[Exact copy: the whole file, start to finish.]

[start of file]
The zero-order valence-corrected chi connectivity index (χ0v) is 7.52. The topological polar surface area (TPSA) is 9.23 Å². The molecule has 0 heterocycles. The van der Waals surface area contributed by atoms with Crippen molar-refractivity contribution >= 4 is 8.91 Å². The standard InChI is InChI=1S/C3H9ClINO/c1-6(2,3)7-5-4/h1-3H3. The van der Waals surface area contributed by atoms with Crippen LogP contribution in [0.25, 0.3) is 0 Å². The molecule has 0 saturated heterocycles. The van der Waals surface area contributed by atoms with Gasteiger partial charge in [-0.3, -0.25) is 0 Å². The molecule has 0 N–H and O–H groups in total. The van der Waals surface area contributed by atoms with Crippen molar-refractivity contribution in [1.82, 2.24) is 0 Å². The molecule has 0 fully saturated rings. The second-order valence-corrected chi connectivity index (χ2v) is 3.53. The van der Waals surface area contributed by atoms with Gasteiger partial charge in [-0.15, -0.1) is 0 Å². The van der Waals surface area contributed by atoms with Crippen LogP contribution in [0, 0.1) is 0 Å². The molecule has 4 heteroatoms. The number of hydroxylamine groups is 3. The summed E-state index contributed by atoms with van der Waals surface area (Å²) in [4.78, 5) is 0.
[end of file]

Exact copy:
The zero-order valence-corrected chi connectivity index (χ0v) is 7.52. The topological polar surface area (TPSA) is 9.23 Å². The molecule has 0 heterocycles. The van der Waals surface area contributed by atoms with Crippen molar-refractivity contribution >= 4 is 8.91 Å². The standard InChI is InChI=1S/C3H9ClINO/c1-6(2,3)7-5-4/h1-3H3. The van der Waals surface area contributed by atoms with Crippen LogP contribution in [0.25, 0.3) is 0 Å². The molecule has 0 saturated heterocycles. The van der Waals surface area contributed by atoms with Gasteiger partial charge in [-0.3, -0.25) is 0 Å². The molecule has 0 N–H and O–H groups in total. The van der Waals surface area contributed by atoms with Crippen molar-refractivity contribution in [1.82, 2.24) is 0 Å². The molecule has 0 fully saturated rings. The second-order valence-corrected chi connectivity index (χ2v) is 3.53. The van der Waals surface area contributed by atoms with Gasteiger partial charge in [-0.15, -0.1) is 0 Å². The van der Waals surface area contributed by atoms with Crippen LogP contribution in [0, 0.1) is 0 Å². The molecule has 4 heteroatoms. The number of hydroxylamine groups is 3. The summed E-state index contributed by atoms with van der Waals surface area (Å²) in [4.78, 5) is 0.